ADHD and SPD
Sensory processing disorder (SPD) is a condition that affects how your brain processes sensory information. People can have under-active or over-active sensory processing, and they can be hyposensitive in some senses and hypersensitive in others.
Although there is extensive evidence demonstrating the co-occurrence of ADHD and SPD, the actual prevalence is unknown. One study from 2004 suggested that as many as 40% of children with ADHD also have SPD, but it was based on parent reports and only included kindergarten-aged children. More research is definitely needed in this area.
SPD can impact the five main senses (sight, sound, touch, taste, smell), but also three others: vestibular, interoception, and proprioception. The last three I also cover here.
Interestingly, my son and I are similar but very different in this area. We both have sensory processing differences, but he is much more sensory-seeking, and I am much more sensory-avoiding. He is also a kid who likes to make noise, yet gets overwhelmed by loud environments.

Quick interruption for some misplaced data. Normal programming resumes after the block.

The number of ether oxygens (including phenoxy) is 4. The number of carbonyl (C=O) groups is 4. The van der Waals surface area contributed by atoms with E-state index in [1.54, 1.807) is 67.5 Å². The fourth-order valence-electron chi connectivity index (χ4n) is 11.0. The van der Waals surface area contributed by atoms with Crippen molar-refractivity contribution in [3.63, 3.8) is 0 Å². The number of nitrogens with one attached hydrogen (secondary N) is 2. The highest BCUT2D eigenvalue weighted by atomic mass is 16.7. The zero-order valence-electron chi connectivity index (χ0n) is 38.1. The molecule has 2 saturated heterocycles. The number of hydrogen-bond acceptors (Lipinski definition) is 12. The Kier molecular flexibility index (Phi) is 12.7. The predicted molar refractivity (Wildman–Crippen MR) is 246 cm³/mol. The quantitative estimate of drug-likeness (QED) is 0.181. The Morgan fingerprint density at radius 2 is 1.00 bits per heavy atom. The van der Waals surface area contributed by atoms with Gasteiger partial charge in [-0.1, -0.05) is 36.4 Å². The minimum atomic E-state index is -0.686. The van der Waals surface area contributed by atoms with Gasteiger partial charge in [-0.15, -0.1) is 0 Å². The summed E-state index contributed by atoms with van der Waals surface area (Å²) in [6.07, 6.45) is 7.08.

In another ironic twist, I’m hard of hearing, but I don’t like noise. I love concerts and live music, but I get very overwhelmed by loud, chaotic environments.
I would say I am over-responsive to sight, touch, smell, and sound senses. I have an incredibly sensitive nose and am easily overwhelmed by crowds and busy places.
Although my son also gets overwhelmed by loud and busy spaces, he is generally more of a sensory-seeker. He enjoys intense sensory input, such as hanging upside-down, climbing, jumping, and banging — and when he’s gotten all of those sensory needs met, he gives the best snuggles in the world.